The development and introduction of new technologies not only presents technical challenges but also requires consideration of the social, ethical, and legal questions that need to be discussed and answered in a broad-scale dialog. We use an integrated approach to address all of these challenges and questions. This approach involves not only our activities in the areas of research and development, product safety, and quality management; since 2018 it has also included the work conducted by an interdisciplinary team at the Integrity and Legal Affairs executive division. The team works with engineers, legal advisors, and data protection, compliance, and strategy experts to assess the potential impact of new technical developments, increase awareness of complex social and legal issues, and develop and implement new solutions. The topics addressed include the responsible use of data in programming processes and the identification of possible changes to behavior in urban environments that might be brought about by the use of new technologies. The objective also always involves increasing the public acceptance and the safety of our products. Our activities are guided by legal requirements, internal rules and regulations such as our Integrity Code and data-protection and AI principles, external guidelines such as AI4People and the IEEE and Asilomar guidelines, and the German government Ethics Commission’s 20 ethical rules on automated and connected driving.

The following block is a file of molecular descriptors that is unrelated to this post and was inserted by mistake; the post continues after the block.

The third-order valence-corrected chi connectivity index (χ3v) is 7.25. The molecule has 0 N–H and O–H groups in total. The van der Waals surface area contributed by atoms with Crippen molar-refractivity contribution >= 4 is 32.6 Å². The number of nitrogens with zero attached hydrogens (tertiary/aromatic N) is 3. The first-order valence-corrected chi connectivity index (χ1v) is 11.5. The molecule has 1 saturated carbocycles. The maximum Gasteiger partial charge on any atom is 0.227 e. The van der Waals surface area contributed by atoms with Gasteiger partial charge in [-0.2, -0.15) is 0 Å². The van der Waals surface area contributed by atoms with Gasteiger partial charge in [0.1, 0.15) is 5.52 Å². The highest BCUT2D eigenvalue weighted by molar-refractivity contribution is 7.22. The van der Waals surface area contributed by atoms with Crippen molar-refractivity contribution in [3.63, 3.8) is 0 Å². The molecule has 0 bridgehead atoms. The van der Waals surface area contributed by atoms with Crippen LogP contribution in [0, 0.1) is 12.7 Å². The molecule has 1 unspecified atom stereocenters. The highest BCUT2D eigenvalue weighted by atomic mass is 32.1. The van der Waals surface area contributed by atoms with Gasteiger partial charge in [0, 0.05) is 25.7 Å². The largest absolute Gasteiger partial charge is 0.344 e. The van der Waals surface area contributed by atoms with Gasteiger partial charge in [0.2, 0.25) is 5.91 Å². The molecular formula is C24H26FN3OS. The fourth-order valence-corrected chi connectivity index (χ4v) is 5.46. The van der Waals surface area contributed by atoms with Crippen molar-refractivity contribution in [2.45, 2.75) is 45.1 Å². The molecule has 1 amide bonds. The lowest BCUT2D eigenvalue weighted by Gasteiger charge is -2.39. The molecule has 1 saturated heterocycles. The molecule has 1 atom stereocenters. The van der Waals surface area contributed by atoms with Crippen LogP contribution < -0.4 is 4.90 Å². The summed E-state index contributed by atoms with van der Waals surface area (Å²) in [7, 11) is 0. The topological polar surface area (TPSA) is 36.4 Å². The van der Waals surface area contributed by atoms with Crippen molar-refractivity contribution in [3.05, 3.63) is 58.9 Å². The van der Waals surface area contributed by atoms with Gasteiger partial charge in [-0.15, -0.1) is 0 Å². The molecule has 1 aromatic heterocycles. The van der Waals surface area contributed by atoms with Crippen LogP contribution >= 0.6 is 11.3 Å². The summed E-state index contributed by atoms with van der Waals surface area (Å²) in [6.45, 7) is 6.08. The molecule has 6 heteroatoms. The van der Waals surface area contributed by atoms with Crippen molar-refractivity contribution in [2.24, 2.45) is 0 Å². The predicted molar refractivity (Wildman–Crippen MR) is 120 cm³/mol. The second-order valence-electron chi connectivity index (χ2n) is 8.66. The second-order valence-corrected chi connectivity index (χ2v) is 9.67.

Our targets

Our goal is to continue developing the requisite technology and to rapidly enable automated and autonomous systems to be installed in series-produced vehicles. As we pursue this goal, we are placing equal emphasis on technical, legal, and ethical aspects, for which we have defined three focal areas:

  • Daimler seeks to play a leading role in the field of automated and autonomous systems and will continue to forge ahead with the technical developments needed to create and implement such systems.